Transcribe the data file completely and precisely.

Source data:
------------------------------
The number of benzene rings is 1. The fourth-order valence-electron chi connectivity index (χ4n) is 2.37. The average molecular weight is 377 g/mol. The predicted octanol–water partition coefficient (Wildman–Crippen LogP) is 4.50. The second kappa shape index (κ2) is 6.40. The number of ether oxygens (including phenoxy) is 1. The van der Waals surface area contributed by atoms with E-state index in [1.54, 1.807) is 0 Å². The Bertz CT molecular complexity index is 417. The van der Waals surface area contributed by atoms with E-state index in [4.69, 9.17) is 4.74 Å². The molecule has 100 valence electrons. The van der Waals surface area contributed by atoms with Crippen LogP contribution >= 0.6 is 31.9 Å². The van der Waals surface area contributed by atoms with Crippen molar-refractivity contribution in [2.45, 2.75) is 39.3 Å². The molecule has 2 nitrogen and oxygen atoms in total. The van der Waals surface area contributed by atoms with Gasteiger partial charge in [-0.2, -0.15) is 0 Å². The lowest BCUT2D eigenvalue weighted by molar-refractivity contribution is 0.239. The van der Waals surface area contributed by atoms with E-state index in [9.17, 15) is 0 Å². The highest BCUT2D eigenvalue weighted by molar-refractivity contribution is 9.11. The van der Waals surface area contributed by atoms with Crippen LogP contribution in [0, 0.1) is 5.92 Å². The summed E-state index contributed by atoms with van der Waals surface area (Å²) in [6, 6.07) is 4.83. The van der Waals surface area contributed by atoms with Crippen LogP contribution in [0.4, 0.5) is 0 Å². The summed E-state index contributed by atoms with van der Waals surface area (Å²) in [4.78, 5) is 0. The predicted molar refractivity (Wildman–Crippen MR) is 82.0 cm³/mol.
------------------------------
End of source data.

The number of benzene rings is 1. The fourth-order valence-electron chi connectivity index (χ4n) is 2.37. The average molecular weight is 377 g/mol. The predicted octanol–water partition coefficient (Wildman–Crippen LogP) is 4.50. The second kappa shape index (κ2) is 6.40. The number of ether oxygens (including phenoxy) is 1. The van der Waals surface area contributed by atoms with E-state index in [1.54, 1.807) is 0 Å². The Bertz CT molecular complexity index is 417. The van der Waals surface area contributed by atoms with E-state index in [4.69, 9.17) is 4.74 Å². The molecule has 100 valence electrons. The van der Waals surface area contributed by atoms with Crippen LogP contribution >= 0.6 is 31.9 Å². The van der Waals surface area contributed by atoms with Crippen molar-refractivity contribution in [2.45, 2.75) is 39.3 Å². The molecule has 2 nitrogen and oxygen atoms in total. The van der Waals surface area contributed by atoms with Gasteiger partial charge in [-0.2, -0.15) is 0 Å². The lowest BCUT2D eigenvalue weighted by molar-refractivity contribution is 0.239. The van der Waals surface area contributed by atoms with E-state index in [9.17, 15) is 0 Å². The highest BCUT2D eigenvalue weighted by molar-refractivity contribution is 9.11. The van der Waals surface area contributed by atoms with Crippen LogP contribution in [0, 0.1) is 5.92 Å². The summed E-state index contributed by atoms with van der Waals surface area (Å²) in [6, 6.07) is 4.83. The van der Waals surface area contributed by atoms with Crippen LogP contribution in [0.4, 0.5) is 0 Å². The summed E-state index contributed by atoms with van der Waals surface area (Å²) in [4.78, 5) is 0. The predicted molar refractivity (Wildman–Crippen MR) is 82.0 cm³/mol.